ETIOLOGY
Generally, the etiology of dementia is brain neuronal loss that may be caused by neuronal degeneration or cell death secondary to trauma, infarction, hypoxia, infection, or hydrocephalus. Table 8-1 lists the major discrete illnesses known to produce dementia. In addition, there are a large number of general medical, substance-related, and multifactorial causes of dementia.

EPIDEMIOLOGY
The prevalence of dementia of all types is about 2% to 4% after age 65, increasing with age to a prevalence of about 20% after age 85. Specific epidemiologic factors relating to disease-specific causes of dementia are listed in Table 8-4.

CLINICAL MANIFESTATIONS History and Mental Status Examination
Dementia is diagnosed in the presence of multiple cognitive defects not better explained by another diagnosis. The presence of memory loss is required; in addition, one or more cognitive defects in the categories of aphasia, apraxia, agnosia, and disturbance in executive function must be present. Table 8-3 compares characteristics of dementia with those of delirium. Dementia often develops insidiously over the course of weeks to years (although it may be abrupt after head trauma or vascular insult). Individuals with dementia usually have a stable presentation over brief periods of time, although they may also have nocturnal worsening of symptoms (“sundowning”). Memory impairment is often greatest for short-term memory. Recall of names is frequently impaired, as is recognition of familiar objects. Executive functions of organization and planning may be lost. Paranoia, hallucinations, and delusions are often present. Eventually, individuals with dementia may become mute, incontinent, and bedridden.

Differential Diagnosis
Dementia should be differentiated from delirium. In addition, dementia should be differentiated from those developmental disorders (such as mental retardation) with impaired cognition. Individuals with major depression and psychosis can appear to suffer dementia; they warrant a diagnosis of dementia only if their cognitive deficits cannot be fully attributed to the primary
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psychiatric illness.

A critical component of differential diagnosis in dementia is to distinguish pseudodementia associated with depression. Although there are many precise criteria for separating the two disorders, neuropsychological testing may be needed to make an accurate diagnosis. In pseudodementia, mood symptoms are prominent, and patients may complain extensively of memory impairment. They characteristically give “I don't know” answers to mental status examination queries but may answer correctly if pressed. Memory is intact with rehearsal in pseudodementia but not in dementia.

MANAGEMENT
Dementia from reversible, or treatable, causes should be managed first by treating the underlying cause of the dementia; rehabilitation may be required for residual deficits. Reversible (or partially reversible) causes of dementia include normal pressure hydrocephalus; neurosyphilis; human immunodeficiency virus infection; and thiamine, folate, vitamin B12, and niacin deficiencies. Vascular dementias may not be reversible, but their progress can be halted in some cases. Nonreversible dementias are usually managed by placing the patient in a safe environment and by medications targeted at associated symptoms. There are four acetylcholinesterase inhibitor medications (tacrine, rivastigmine, donepezil, and galantamine) currently approved for the treatment of Alzheimer's dementia. Tacrine has the highest rate of hepatotoxicity. The acetylcholinesterase inhibitors improve cognitive function and global function. High-potency antipsychotics (in low doses) are used when agitation, paranoia, and hallucinations are present. Atypical antipsychotic medications are often used as well but appear to increase the risk of stroke and other forms of mortality in elderly individuals. Although low-dose benzodiazepines and trazodone are often used for anxiety, agitation, or insomnia, both benzodiazepines and trazodone may increase the risk of falls and should be used sparingly.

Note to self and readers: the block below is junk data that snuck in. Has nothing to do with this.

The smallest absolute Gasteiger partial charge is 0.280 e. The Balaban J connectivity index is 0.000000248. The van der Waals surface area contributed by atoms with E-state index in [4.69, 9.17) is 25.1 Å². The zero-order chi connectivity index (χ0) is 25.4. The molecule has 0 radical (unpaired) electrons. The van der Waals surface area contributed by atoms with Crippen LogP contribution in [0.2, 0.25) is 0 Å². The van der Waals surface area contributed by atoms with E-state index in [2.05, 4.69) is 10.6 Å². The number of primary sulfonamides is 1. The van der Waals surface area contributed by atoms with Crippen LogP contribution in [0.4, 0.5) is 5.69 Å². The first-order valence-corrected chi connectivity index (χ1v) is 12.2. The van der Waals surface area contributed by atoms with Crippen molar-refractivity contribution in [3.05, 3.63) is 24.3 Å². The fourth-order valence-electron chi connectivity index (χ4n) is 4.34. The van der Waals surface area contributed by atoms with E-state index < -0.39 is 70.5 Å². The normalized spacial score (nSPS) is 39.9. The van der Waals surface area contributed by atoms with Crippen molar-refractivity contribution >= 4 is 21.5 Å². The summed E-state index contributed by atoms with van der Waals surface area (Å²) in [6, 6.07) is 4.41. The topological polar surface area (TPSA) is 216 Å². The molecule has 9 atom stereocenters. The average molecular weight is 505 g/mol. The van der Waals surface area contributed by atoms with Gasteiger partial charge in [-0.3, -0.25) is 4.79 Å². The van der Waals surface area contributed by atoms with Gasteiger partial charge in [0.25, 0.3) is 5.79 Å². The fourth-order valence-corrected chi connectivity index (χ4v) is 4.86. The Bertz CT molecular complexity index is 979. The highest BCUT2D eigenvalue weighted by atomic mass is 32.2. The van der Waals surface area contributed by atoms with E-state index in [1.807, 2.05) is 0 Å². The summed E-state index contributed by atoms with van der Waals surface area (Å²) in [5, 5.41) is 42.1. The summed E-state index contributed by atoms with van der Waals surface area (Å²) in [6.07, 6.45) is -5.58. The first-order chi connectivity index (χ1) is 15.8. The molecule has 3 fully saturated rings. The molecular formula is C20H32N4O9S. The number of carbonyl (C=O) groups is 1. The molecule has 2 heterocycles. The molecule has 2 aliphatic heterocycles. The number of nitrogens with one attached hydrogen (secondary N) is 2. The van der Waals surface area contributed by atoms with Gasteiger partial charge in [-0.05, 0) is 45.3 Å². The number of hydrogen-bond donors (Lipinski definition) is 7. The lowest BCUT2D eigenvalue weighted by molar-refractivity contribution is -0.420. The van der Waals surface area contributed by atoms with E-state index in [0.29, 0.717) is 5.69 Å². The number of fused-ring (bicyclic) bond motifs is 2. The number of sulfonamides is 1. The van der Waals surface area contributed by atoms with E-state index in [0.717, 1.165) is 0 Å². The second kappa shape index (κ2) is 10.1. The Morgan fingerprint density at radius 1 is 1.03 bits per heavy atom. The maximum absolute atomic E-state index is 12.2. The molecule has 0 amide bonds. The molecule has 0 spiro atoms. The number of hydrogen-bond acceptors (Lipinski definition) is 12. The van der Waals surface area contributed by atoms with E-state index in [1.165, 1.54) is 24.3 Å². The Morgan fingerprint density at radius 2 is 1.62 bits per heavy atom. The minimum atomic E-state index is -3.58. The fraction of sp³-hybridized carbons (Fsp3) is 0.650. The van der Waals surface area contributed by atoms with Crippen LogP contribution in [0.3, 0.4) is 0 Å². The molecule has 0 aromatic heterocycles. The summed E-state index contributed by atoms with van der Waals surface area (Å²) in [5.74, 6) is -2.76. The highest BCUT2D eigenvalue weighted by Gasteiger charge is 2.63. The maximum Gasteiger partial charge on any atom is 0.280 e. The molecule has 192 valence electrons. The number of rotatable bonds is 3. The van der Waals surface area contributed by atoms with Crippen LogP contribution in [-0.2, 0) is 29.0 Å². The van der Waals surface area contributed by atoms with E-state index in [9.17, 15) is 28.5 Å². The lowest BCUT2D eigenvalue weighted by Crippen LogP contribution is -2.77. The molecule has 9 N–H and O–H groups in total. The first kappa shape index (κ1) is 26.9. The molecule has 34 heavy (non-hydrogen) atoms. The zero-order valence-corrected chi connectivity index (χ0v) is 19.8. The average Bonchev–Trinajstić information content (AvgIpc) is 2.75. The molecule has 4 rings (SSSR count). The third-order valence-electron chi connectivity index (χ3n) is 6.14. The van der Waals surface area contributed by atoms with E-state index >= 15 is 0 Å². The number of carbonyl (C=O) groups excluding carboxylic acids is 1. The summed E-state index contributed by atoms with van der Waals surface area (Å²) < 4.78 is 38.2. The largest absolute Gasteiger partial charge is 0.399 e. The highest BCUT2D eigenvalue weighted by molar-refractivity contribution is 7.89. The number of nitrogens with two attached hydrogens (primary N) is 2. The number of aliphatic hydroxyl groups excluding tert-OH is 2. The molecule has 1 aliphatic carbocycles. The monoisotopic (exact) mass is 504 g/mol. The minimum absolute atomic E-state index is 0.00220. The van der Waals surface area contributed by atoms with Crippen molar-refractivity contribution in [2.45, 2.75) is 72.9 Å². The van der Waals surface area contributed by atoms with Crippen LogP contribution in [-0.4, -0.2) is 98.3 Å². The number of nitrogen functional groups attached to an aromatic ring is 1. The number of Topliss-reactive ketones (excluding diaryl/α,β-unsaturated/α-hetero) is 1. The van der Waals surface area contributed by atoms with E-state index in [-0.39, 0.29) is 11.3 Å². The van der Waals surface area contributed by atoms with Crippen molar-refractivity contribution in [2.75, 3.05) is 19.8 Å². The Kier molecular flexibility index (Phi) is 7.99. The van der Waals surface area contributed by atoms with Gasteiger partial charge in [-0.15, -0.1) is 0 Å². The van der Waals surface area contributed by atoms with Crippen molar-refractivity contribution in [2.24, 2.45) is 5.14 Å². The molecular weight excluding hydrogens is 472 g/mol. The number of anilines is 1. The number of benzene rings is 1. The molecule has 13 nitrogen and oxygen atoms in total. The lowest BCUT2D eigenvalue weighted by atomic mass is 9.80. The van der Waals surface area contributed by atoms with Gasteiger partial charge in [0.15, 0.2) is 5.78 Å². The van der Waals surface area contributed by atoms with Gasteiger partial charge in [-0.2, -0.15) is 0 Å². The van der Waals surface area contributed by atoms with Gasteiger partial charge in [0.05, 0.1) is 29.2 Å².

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▪ TABLE 8-4 Specific Diseases Associated With Dementia

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Disease Alzheimer's

Description Most common cause of dementia. Accounts for greater than 50% of all cases. Risk factors are familial, Down's syndrome, prior head trauma, increasing age. Clinically, it is a diagnosis of exclusion. Postmortem pathology reveals cortical atrophy, neurofibrillary tangles, amyloid plaques, granulovacuolar degeneration, and loss of basal forebrain cholinergic nuclei. Course is progressive. Death occurs 8 to 10 years after onset on average.

Vascular

Risk factors are cardiovascular and cerebrovascular disease. Neuroimaging reveals multiple areas of neuronal damage. Neurological examination reveals focal findings. Course can be rapid onset or more slowly progressive. Deficits are not reversible, but progress can be halted with appropriate treatment of vascular disease.

Human immunodeficiency virus

Limited to cases caused by direct action of human immunodeficiency virus on the brain; associated illnesses, such as meningitis, lymphoma, toxoplasmosis-producing dementia are categorized under dementia caused by general medical conditions. Primarily affects white matter and cortex.

Head trauma

Most common among young males. Extent of dementia is determined by degree of brain damage. Deficits are stable unless there is repeated head trauma.

Lewy body*